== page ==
BLOTHAR – We definitely reached out to our fans. We were very lucky to have the talents of one very squirrelly little librarian-type character [by the name of Bob Gorman, who is an archivist of sorts for the band], to compile footage that he had gathered over the decades from fans and from his own personal archives. He has a huge stock pile of footage and he’s also quite good at putting all of these type of things together. He actually also worked on the book on GWAR, [‘Let there be GWAR‘ – see below] and he’s got some great contacts with people who have great content from over the years.
Bob had been collecting that footage from fans over the last fifteen years and a lot of it features in the documentary. I’ve no doubt in my mind that fans will be satisfied with the finished product.
Check out the official trailer for the documentary below…
OD – I understand that COVID put the beaks on the bands plans and this album could have been released last year but in hindsight, do you believe that the extra time led to more time to let creative juices flow?
BLOTHAR – I think it absolutely did. I don’t think we would have put out a graphic novel. I don’t think the whole release would have happened how it did. The lockdown/pandemic helped us break a cycle that has been going on for such a long time within the GWAR camp. We would normally just write, record, tour and repeat.
We things a lot differently this time around and it was a very positive experience.
OD – You’re currently out on tour in America right now but will be embarking on some EU/UK dates this Summer. Because of the chaotic nature of GWAR shows and the weapons used, do you run into any problems travelling across continents?
BLOTHAR – It’s like Dracula travelling back in the old days, bringing loads of dirt in his coffin and floating across the ocean to new lands [Laughing]. It’s a logistical nightmare for us so, we actually now put all of our ‘dirt‘ into a submarine, and use a lot of glowing rocks to create an oxygen tunnel underwater. It’s an exclusive passageway that only GWAR can use.
OD – Speaking of the live show, who can we expect to see succumbing to a gruesome end during your current live show?
BLOTHAR – All you have to do to know who GWAR will be killing in our live shows, is look at the news or the papers. We might be smacking around Vladimir Putin a little bit, we like to call him: “Rootin’ – Tootin’, Vladimir Putin” [Laughing]!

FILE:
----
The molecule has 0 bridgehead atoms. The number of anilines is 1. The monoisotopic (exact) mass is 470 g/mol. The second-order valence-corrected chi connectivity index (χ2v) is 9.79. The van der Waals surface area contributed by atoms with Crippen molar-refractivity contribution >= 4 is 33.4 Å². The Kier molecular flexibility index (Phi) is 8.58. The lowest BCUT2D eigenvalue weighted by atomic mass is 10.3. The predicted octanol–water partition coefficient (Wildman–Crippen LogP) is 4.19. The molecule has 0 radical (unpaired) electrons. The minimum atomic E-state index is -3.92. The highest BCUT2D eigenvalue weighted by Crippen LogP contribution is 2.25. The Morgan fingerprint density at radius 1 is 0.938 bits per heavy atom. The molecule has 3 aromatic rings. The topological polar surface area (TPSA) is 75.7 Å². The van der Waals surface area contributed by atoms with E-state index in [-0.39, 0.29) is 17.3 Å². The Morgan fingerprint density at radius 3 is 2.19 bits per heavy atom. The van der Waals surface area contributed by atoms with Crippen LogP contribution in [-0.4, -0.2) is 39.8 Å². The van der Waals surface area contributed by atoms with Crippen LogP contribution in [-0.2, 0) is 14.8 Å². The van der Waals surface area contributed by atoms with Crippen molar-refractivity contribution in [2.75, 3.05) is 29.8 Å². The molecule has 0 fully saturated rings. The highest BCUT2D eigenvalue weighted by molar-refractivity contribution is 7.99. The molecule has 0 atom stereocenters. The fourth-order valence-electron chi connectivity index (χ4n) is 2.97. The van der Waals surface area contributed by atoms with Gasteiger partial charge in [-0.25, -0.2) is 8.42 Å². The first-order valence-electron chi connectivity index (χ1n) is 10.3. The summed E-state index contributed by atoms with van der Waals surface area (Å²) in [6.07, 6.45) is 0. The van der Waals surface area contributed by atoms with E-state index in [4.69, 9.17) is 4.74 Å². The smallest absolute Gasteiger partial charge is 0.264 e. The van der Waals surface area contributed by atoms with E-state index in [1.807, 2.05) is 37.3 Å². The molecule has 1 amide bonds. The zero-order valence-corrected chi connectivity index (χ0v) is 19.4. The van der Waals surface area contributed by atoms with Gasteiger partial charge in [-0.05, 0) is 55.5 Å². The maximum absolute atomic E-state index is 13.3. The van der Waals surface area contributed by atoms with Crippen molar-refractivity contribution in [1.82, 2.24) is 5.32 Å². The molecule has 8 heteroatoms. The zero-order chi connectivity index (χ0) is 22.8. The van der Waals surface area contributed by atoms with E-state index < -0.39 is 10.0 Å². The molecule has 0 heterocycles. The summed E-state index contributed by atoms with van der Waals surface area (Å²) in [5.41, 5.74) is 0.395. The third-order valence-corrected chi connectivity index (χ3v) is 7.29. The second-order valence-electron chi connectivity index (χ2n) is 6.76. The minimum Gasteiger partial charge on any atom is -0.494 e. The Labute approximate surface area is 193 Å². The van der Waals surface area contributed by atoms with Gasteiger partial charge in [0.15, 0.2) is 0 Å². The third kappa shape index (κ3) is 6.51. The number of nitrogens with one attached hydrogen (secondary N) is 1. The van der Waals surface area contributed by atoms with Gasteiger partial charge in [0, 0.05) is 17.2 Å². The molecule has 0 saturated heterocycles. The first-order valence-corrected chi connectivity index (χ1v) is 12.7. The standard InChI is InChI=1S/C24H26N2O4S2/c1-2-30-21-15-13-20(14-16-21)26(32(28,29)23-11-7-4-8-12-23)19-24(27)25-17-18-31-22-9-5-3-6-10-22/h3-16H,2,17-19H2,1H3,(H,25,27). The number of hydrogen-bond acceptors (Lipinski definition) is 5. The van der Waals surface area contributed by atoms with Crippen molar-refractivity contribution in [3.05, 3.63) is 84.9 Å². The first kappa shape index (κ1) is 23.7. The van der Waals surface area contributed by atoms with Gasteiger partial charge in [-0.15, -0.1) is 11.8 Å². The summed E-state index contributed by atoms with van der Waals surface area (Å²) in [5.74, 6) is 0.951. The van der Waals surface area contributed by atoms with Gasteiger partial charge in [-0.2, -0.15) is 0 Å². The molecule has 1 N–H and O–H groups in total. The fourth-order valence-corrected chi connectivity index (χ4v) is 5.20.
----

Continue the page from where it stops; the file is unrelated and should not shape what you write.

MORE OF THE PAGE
OD – A lot of people are saying this new album is like old-school ‘90s GWAR, [Mother Fucking Liar, for example – see below] and is an almost perfect equilibrium between Metal/Hardcore and Punk. Do you find that people are far more accepting nowadays when it comes to blurring genres and just making good music?
BLOTHAR – The fans act like little bitches no matter what! [Laughing] Some are more accepting than others, but definitely over the years, music has changed to the point where people are allowed to be a bit more fluid with their music these days. But you have to remember, a lot of the sub-genres in Metal were only taking shape back then. Thankfully, a lot has changed over the decades. It would just become so stale if things didn’t evolve.
The other thing is that GWAR has always had kind of an ironic distance from the music that we make, and we really wanted to bring that back because I did feel like some of that was lost over the last several albums.
OD – Of course, GWAR will be performing at this years Bloodstock Open Air Festival. Can we expect a setlist that is heavy on the new album, or will you be touching on some old classics also?
BLOTHAR – We are currently putting together a mix of old and new songs for the setlist. We really thought about this, as we’ve not been over to Europe or the UK in so long. Of course, with GWAR we always allow the narrative that we’re telling on stage to shape what songs we choose to play. So, it’s probably about half and half when it comes to new and old, but I would say the newer material fits in with our narrative a little better.
OD – For anyone that’s yet to witness the majestic chaos of GWAR live at will be seeing you at Bloodstock, what advice would you give them?
BLOTHAR – Like when an airplane goes down, they should put their heads between their knees, kiss their own ass and brace for impact. We also suggest wearing your Sunday best. Preferably Spring time colours and get yourself a place right up the front.
GWAR ‘The New Dark Age‘ LP is out now and can be purchased via this link. Catch the band live at Bloodstock Festival on Friday, August 12th. Tickets for Bloodstock are on sale now and are selling fast. Get your’s here!